On 9 June 2016, the UK’s Competition and Markets Authority (CMA) issued a statement of objections (SO) to Ping Europe Limited (Ping), a golf equipment manufacturer, alleging that Ping had breached EU and UK competition law by banning the sale of its golf clubs online.
In the event that the CMA ultimately determines that Ping’s online resale ban is not justified, it will no doubt require that Ping cease such conduct and possibly levy a fine. Upon announcement of the issuance of the SO, the CMA stressed that:
“[w]here traditional businesses operating through high street shops face intense competition from online sales, suppliers may be tempted to respond by introducing practices, like online sales bans, that can restrict such competition. The internet is an increasingly important distribution channel and retailers’ ability to supply via this channel should not be unduly restricted“.
Furthermore, the CMA emphasised that an online sales ban may pose problems where they are aimed at preventing retailers from reaching a significant proportion of customers.
The concerns voiced by the CMA, are a further indication that issues pertaining to online sales restrictions remain very much on the agenda of antitrust regulators in Europe, including the European Commission whose e-commerce sector inquiry report is expected in the first quarter of 2017.
Indeed, several national competition authorities, including the CMA, have pursued cases involving restrictions in the online sales sphere. For example, in 2012, a manufacturer of speakers and headphones was fined EUR900,000 by the French competition authority for having prohibited “distance selling” by its approved distributors, interpreted to mean Internet sales.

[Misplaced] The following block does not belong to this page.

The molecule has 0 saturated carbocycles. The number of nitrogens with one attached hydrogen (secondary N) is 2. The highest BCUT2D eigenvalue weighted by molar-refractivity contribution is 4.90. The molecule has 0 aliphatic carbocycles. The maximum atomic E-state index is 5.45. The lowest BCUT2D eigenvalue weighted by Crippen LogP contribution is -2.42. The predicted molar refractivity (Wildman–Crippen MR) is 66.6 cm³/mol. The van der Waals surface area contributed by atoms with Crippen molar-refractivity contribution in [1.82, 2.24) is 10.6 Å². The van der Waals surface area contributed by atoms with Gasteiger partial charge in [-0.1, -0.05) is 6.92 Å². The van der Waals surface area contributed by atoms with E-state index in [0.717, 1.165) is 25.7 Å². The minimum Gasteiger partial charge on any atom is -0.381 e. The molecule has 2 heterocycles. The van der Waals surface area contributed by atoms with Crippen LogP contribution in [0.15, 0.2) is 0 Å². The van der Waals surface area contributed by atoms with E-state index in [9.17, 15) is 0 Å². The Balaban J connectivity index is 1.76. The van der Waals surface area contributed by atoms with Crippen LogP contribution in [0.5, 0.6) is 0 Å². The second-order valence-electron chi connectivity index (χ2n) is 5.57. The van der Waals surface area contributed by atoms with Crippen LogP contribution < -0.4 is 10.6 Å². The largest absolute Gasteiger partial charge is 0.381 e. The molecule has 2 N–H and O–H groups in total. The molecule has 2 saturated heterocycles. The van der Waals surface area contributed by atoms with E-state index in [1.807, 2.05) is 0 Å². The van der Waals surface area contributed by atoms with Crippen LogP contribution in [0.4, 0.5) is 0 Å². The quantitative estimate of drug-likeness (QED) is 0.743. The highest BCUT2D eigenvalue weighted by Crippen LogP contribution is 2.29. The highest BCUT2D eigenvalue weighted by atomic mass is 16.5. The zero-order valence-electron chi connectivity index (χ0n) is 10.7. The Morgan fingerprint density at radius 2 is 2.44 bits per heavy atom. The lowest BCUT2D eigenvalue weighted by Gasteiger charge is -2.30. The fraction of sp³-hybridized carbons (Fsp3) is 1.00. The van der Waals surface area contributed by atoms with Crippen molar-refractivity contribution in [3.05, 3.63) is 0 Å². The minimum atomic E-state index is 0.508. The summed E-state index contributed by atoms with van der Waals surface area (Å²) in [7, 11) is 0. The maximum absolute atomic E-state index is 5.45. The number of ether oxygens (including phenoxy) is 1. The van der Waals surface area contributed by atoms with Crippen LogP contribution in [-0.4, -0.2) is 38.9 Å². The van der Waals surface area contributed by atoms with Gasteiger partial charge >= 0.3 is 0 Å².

More recently, in December 2015, the Frankfurt Court of Appeal in Germany – in disagreement with the German Competition Authority – decided that a ban on sales via a large online retailer imposed by a backpack manufacturer did not infringe competition law, but was justified by the qualitative selective distribution system in place. The court accepted that sales via the large online retailer would not meet the manufacturer’s criterion of offering proper sales advice on the various products concerned.
Another important development coming hot on the heels of the December 2015 judgment in Germany concerns a preliminary reference to the European Court of Justice (ECJ) by the Frankfurt Court of Appeal on 19 April 2016. In the context of its review of the legality of restrictions imposed by perfume and cosmetic maker Coty, Inc. on an authorized (offline) distributor seeking to sell products via third party platforms on the Internet, the referring court has asked for guidance on the legality of the online platform ban in this case.
The ECJ’s judgment in the Coty case will no doubt have far-reaching consequences on the implementation of selective distribution systems in general and third party platform bans in particular.
The issue of online sales restrictions therefore clearly remains a hot topic in Europe and companies are urged to act with care when considering on whom and how online sales restrictions are to be imposed.